The image sharing social network We Heart It has turned off Twitter sharing after a large diet spam wave that referenced its services. The attack allegedly began several days ago in Australia.
“We’ve temporarily disabled sign-in and sharing via Twitter while we look into an issue,” We Heart It wrote on Twitter. “Please sign-in via email in the meantime.”
Users complained the email sign in wasn’t working either. In the meantime, the social network also had issues with the web site, which was temporarily offline.
Spam messages posted on the micro-blogging platform included a bit.ly shortened URL and the phrase “If I didn’t try this my life wouldn’t have changed.”
The link lures users to a fake website promoting miracle diet pills with the help of Dr.Oz videos. Bitdefender has blocked the website for fraudulent activity. Initial media reports suggested the links were malicious and hid a worm that gathered a large number of Twitter credentials and accounts over a short time.
The web site was also identified by bitly as potentially problematic.
“The link you requested may contain inappropriate content, or even spam or malicious code that could be downloaded to your computer without your consent, or may be a forgery or imitation of another website, designed to trick users into sharing personal or financial information,” the URL-shortening service said.
“This could be because a bitly user has reported a problem, a black-list service reported a problem, because the link has been shortened more than once, or because we have detected potentially malicious content.”
Security expert and HotForSecurity guest writer Graham Cluley also analyzed the spam wave and its unusual twist.
“But, and it’s a big but, what happens if your We Heart It account gets compromised in some way, and it begins to “heart” links which point to a webpage designed to promote Garcinia Cambogia “miracle diet pills?”,Graham Cluley wrote in a detailed blog post. “Then you’e got spammy messages appearing on Twitter. And what happens if *many* We Heart It users suffer the same problem with their accounts? Then you have a massive amount of spam appearing on Twitter.”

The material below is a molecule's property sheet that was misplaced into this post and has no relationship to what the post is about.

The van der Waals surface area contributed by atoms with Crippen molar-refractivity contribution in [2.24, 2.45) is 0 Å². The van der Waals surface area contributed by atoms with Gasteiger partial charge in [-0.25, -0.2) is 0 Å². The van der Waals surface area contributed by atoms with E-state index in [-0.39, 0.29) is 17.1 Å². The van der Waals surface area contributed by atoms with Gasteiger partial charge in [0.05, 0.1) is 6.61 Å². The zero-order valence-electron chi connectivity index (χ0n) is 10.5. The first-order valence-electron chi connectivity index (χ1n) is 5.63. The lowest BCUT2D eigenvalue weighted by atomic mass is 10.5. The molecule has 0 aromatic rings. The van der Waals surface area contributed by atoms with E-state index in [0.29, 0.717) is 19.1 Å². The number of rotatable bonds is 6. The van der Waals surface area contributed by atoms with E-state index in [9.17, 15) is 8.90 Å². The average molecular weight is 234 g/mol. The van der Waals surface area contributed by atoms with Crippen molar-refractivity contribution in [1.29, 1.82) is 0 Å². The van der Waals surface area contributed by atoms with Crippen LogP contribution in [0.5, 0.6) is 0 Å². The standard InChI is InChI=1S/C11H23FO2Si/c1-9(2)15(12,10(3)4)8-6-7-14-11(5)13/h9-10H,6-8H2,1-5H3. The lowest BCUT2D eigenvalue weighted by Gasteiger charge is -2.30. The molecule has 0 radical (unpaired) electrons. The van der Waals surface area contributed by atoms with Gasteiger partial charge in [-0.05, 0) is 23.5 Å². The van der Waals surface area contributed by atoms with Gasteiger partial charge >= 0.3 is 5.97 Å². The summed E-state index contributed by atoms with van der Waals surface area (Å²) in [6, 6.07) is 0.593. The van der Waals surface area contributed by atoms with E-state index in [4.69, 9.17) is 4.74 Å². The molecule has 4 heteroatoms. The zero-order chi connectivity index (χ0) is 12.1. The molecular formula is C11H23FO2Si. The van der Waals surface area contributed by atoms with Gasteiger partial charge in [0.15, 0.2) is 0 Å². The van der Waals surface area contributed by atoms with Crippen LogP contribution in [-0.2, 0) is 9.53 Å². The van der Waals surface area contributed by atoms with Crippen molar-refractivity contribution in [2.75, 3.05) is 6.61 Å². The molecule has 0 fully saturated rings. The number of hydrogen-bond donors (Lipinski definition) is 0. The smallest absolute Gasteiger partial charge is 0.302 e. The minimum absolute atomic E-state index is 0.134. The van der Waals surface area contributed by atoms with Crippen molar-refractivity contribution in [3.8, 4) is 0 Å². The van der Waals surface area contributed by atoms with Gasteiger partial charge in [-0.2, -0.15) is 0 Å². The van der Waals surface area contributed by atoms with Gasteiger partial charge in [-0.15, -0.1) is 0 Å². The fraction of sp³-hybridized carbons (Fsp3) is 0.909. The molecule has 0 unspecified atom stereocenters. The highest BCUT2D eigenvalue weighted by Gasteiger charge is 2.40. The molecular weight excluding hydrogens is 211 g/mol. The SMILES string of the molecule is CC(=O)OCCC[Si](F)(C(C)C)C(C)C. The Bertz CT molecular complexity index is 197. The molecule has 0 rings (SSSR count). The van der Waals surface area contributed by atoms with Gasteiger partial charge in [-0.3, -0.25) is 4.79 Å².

We Heart It enabled sharing with Twitter in January. The images that users “heart” because they were â€œmovedâ€ by them are automatically posted on their Twitter account.
PC World tried to contact the micro-blogging network, but received no immediate comment.
Here are some security tips and tricks from antivirus software company Bitdefender:
- Users are advised to preemptively change their We Heart It passwords and be cautious with the images they “heart” and autopost to their Twitter account.
- Don’t click suspicious links spreading on Twitter with messages that are obviously exaggerated. “If I didn’t try this my life wouldn’t have changed” allegedly coming from We Heart It is one such example.
- Use the Login verification system on Twitter to make sure you are the only one accessing your account. The verification code on your phone will only allow you or someone with access to your phone and your password into your account.
- Install and update your antivirus solution, as it will protect you from malware, scams and spam when surfing the Internet or sharing pictures and information on social networks.